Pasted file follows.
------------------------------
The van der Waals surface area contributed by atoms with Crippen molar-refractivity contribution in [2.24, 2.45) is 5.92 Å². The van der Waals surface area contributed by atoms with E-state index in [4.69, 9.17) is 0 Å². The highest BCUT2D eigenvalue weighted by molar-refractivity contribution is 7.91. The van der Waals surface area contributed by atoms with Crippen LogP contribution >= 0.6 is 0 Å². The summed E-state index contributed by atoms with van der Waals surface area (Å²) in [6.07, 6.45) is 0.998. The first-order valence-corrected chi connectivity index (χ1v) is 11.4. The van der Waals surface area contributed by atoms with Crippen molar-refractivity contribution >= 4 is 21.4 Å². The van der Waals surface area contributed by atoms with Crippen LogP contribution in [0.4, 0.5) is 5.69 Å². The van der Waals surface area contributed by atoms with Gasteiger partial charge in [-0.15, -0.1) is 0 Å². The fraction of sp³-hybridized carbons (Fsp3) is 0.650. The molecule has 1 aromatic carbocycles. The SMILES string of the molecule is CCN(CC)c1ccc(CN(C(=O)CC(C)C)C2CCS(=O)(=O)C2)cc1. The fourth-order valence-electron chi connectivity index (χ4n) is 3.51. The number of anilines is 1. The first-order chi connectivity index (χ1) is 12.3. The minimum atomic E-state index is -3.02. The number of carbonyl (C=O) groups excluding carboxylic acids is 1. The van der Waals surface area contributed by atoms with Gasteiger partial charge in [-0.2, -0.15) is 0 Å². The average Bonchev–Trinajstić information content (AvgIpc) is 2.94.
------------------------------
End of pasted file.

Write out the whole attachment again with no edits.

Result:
The van der Waals surface area contributed by atoms with Crippen molar-refractivity contribution in [2.24, 2.45) is 5.92 Å². The van der Waals surface area contributed by atoms with E-state index in [4.69, 9.17) is 0 Å². The highest BCUT2D eigenvalue weighted by molar-refractivity contribution is 7.91. The van der Waals surface area contributed by atoms with Crippen LogP contribution >= 0.6 is 0 Å². The summed E-state index contributed by atoms with van der Waals surface area (Å²) in [6.07, 6.45) is 0.998. The first-order valence-corrected chi connectivity index (χ1v) is 11.4. The van der Waals surface area contributed by atoms with Crippen molar-refractivity contribution >= 4 is 21.4 Å². The van der Waals surface area contributed by atoms with Crippen LogP contribution in [0.4, 0.5) is 5.69 Å². The van der Waals surface area contributed by atoms with Gasteiger partial charge in [-0.15, -0.1) is 0 Å². The fraction of sp³-hybridized carbons (Fsp3) is 0.650. The molecule has 1 aromatic carbocycles. The SMILES string of the molecule is CCN(CC)c1ccc(CN(C(=O)CC(C)C)C2CCS(=O)(=O)C2)cc1. The fourth-order valence-electron chi connectivity index (χ4n) is 3.51. The number of anilines is 1. The first-order chi connectivity index (χ1) is 12.3. The minimum atomic E-state index is -3.02. The number of carbonyl (C=O) groups excluding carboxylic acids is 1. The van der Waals surface area contributed by atoms with Gasteiger partial charge in [-0.2, -0.15) is 0 Å². The average Bonchev–Trinajstić information content (AvgIpc) is 2.94.